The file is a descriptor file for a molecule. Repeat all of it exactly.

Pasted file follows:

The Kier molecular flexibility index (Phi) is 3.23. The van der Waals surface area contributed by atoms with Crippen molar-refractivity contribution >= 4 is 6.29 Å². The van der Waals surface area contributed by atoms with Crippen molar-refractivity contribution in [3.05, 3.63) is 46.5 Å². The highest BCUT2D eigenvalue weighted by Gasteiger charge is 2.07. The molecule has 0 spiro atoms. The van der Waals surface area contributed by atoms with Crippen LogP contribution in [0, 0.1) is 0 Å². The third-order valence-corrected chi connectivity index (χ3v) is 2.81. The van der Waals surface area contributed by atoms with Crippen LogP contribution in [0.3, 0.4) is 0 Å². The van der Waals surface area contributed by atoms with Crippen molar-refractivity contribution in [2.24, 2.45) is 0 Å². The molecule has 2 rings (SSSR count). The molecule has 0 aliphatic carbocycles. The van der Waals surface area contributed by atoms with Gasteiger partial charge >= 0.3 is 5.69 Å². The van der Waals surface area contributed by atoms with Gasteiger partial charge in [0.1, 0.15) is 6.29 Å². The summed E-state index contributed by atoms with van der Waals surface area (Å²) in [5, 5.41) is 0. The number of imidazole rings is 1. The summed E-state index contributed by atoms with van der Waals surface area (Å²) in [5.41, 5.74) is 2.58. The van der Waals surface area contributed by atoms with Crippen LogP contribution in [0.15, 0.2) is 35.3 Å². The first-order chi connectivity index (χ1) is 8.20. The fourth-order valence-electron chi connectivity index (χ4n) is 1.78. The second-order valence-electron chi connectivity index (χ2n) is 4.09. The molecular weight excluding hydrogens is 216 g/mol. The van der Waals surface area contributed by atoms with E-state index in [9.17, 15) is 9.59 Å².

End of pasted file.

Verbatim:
The Kier molecular flexibility index (Phi) is 3.23. The van der Waals surface area contributed by atoms with Crippen molar-refractivity contribution >= 4 is 6.29 Å². The van der Waals surface area contributed by atoms with Crippen molar-refractivity contribution in [3.05, 3.63) is 46.5 Å². The highest BCUT2D eigenvalue weighted by Gasteiger charge is 2.07. The molecule has 0 spiro atoms. The van der Waals surface area contributed by atoms with Crippen LogP contribution in [0, 0.1) is 0 Å². The third-order valence-corrected chi connectivity index (χ3v) is 2.81. The van der Waals surface area contributed by atoms with Crippen LogP contribution in [0.3, 0.4) is 0 Å². The van der Waals surface area contributed by atoms with Crippen molar-refractivity contribution in [2.24, 2.45) is 0 Å². The molecule has 2 rings (SSSR count). The molecule has 0 aliphatic carbocycles. The van der Waals surface area contributed by atoms with Gasteiger partial charge >= 0.3 is 5.69 Å². The van der Waals surface area contributed by atoms with Gasteiger partial charge in [0.1, 0.15) is 6.29 Å². The summed E-state index contributed by atoms with van der Waals surface area (Å²) in [5, 5.41) is 0. The number of imidazole rings is 1. The summed E-state index contributed by atoms with van der Waals surface area (Å²) in [5.41, 5.74) is 2.58. The van der Waals surface area contributed by atoms with Crippen LogP contribution in [0.15, 0.2) is 35.3 Å². The first-order chi connectivity index (χ1) is 8.20. The fourth-order valence-electron chi connectivity index (χ4n) is 1.78. The second-order valence-electron chi connectivity index (χ2n) is 4.09. The molecular weight excluding hydrogens is 216 g/mol. The van der Waals surface area contributed by atoms with E-state index in [9.17, 15) is 9.59 Å².